We haven’t seen a new Kid Icarus game since Masahiro Sakurai and his team released Kid Icarus: Uprising in 2012. The game received mixed reviews at the time, but the overall reception was pretty good.
Like most games Sakurai works on, Uprising had a ton of unique gameplay mechanics to make it truly stand out. It also featured Sakurai’s trademark: menus that look like garbage.
Menus aside, Uprising is one of the best games on the Nintendo 3DS. So I think we’re due for a sequel on the Nintendo Switch.
But what would Kid Icarus look like on the Switch? I’m glad you asked. Before we get into that, let’s look at which things from Uprising we would want to keep in a sequel.
Kid Icarus: Uprising’s strengths
Kid Icarus: Uprising breathed new life into the world of Kid Icarus that we had never seen before. All of the characters had likable and hilarious personalities, the story was cohesive with a few plot twists along the way, and the game broke the fourth wall a hundred times to the delight of many fans.
This would not be possible without the direction of Masahiro Sakurai. In my opinion, any follow up to Uprising needs to feature a similar tone and direction with Sakurai at the helm. Obviously, Sakurai is busy with Super Smash Bros. Ultimate’s remaining DLC fighters, but nobody knows what he’ll be working on after that.
As a handheld game, Uprising featured a mission structure. This divided the game into chapters, which was perfect for handheld entertainment. Since the Switch is also portable, I think the successor should also be broken down into missions. A game like Kid Icarus should be perfectly fine being a shorter game instead of a 50-100-hour journey.
Another thing Uprising nailed was the on-rail shooting segments. The various locations and enemy types you dealt with in the game kept the flying segments from ever feeling stale. This is a perfect example of what Kid Icarus should be, and it obviously has to stay in the sequel.
Uprising also had a ton of weapon variety to spice up gameplay. There were so many ways to change up how you played the game, and this is a must to keep a mission-structured game fresh.
There were a plethora of great things happening in Uprising. Now that we know what to keep in the new game, let’s start to lay the foundations of what could make it stand out.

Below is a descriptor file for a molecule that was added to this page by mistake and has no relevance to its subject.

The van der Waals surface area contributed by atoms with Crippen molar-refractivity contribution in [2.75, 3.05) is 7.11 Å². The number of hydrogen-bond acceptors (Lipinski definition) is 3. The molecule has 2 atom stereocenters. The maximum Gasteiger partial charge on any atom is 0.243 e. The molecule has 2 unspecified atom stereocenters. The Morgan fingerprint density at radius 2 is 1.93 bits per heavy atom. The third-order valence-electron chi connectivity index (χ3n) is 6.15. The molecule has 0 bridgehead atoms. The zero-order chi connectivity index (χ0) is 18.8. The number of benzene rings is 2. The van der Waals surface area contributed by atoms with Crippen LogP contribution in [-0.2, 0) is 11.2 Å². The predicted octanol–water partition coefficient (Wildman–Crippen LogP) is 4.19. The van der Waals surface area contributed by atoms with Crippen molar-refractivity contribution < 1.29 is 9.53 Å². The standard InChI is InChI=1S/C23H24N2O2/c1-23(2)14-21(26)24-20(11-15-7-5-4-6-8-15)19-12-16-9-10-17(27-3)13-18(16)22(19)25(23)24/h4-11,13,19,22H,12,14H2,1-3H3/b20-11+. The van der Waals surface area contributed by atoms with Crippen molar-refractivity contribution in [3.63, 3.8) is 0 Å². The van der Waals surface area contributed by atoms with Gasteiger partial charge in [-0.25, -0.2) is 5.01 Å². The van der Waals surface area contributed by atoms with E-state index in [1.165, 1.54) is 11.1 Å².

Building the sequel
While the flying gameplay in Uprising was outstanding, I think a number of people will agree that the ground combat could use some work. So while I don’t want them to touch the flying segments, the developers need to make some changes to everything else.
The ground segments this time around will need to have better combat and exploration. While Pit can have projectiles to shoot on the ground, his main focus needs to be melee.
They can do this by introducing a handful of new moves for Pit to use: a friendlier dodge mechanic, different combo moves and finishers to pull off, and a skill tree that lets you upgrade Pit’s move set as the game goes on.
Isn’t this just a standard hack-and-slash action game now? Yes, that’s the basic concept. But I think this is the direction the ground segments need to go in to provide a wider variety of gameplay.
The game could keep the same weapon variety on the ground, letting the player choose what kind of play style they like best. Do you want to swing tinier weapons around for low damage but fast-hitting combos? Do you want a stave for wider reach but slower movement?
All of the weapons could feature projectile magic as well. Let the player lock on to enemies and shoot at them from afar. On the ground, projectiles have a cooldown time, so you would want to balance between keeping your distance and fighting up close.
This is a perfect opportunity to make Pit more agile in ways he wasn’t the first time. By having the ground sections focus more on melee combat, they can also give Pit more free range in his movement. This will allow the developers to create tougher platforming segments to hide secret treasures and other surprises. Remember that Kid Icarus started as a platformer, and platforming mechanics were next to nonexistent in Uprising.